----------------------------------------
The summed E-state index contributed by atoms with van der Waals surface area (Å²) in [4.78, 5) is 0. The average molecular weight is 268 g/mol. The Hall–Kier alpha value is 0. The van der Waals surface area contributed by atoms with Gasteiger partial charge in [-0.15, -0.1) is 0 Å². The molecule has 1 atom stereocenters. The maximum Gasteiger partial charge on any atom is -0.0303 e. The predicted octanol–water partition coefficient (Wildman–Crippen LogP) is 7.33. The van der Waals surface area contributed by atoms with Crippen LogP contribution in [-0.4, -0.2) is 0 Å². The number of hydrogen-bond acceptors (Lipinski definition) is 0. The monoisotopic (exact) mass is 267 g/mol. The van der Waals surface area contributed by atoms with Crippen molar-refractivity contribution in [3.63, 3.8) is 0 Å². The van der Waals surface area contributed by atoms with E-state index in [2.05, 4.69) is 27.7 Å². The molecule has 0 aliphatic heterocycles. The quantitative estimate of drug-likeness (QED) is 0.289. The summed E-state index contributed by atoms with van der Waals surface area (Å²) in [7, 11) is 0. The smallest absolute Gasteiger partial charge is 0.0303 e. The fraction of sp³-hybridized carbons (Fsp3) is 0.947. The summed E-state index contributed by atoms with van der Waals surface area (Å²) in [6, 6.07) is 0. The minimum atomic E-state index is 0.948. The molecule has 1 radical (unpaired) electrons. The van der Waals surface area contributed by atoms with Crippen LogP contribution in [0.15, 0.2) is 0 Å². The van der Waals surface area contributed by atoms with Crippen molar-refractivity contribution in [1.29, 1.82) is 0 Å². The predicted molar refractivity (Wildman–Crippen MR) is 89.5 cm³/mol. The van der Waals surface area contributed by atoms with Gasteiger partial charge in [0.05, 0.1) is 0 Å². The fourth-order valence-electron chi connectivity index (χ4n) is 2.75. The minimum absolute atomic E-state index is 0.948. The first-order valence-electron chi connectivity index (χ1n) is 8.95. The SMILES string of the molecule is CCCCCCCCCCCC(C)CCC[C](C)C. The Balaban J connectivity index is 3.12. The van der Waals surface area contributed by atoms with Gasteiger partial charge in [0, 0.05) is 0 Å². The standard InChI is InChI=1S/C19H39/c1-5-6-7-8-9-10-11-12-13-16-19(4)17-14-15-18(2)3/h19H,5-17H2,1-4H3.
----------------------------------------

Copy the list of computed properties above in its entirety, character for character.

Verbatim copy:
The summed E-state index contributed by atoms with van der Waals surface area (Å²) in [4.78, 5) is 0. The average molecular weight is 268 g/mol. The Hall–Kier alpha value is 0. The van der Waals surface area contributed by atoms with Gasteiger partial charge in [-0.15, -0.1) is 0 Å². The molecule has 1 atom stereocenters. The maximum Gasteiger partial charge on any atom is -0.0303 e. The predicted octanol–water partition coefficient (Wildman–Crippen LogP) is 7.33. The van der Waals surface area contributed by atoms with Crippen LogP contribution in [-0.4, -0.2) is 0 Å². The number of hydrogen-bond acceptors (Lipinski definition) is 0. The monoisotopic (exact) mass is 267 g/mol. The van der Waals surface area contributed by atoms with Crippen molar-refractivity contribution in [3.63, 3.8) is 0 Å². The van der Waals surface area contributed by atoms with E-state index in [2.05, 4.69) is 27.7 Å². The molecule has 0 aliphatic heterocycles. The quantitative estimate of drug-likeness (QED) is 0.289. The summed E-state index contributed by atoms with van der Waals surface area (Å²) in [7, 11) is 0. The smallest absolute Gasteiger partial charge is 0.0303 e. The fraction of sp³-hybridized carbons (Fsp3) is 0.947. The summed E-state index contributed by atoms with van der Waals surface area (Å²) in [6, 6.07) is 0. The minimum atomic E-state index is 0.948. The molecule has 1 radical (unpaired) electrons. The van der Waals surface area contributed by atoms with Crippen LogP contribution in [0.15, 0.2) is 0 Å². The van der Waals surface area contributed by atoms with Crippen molar-refractivity contribution in [1.29, 1.82) is 0 Å². The predicted molar refractivity (Wildman–Crippen MR) is 89.5 cm³/mol. The van der Waals surface area contributed by atoms with Gasteiger partial charge in [0.05, 0.1) is 0 Å². The fourth-order valence-electron chi connectivity index (χ4n) is 2.75. The minimum absolute atomic E-state index is 0.948. The first-order valence-electron chi connectivity index (χ1n) is 8.95. The SMILES string of the molecule is CCCCCCCCCCCC(C)CCC[C](C)C. The Balaban J connectivity index is 3.12. The van der Waals surface area contributed by atoms with Gasteiger partial charge in [0, 0.05) is 0 Å². The standard InChI is InChI=1S/C19H39/c1-5-6-7-8-9-10-11-12-13-16-19(4)17-14-15-18(2)3/h19H,5-17H2,1-4H3.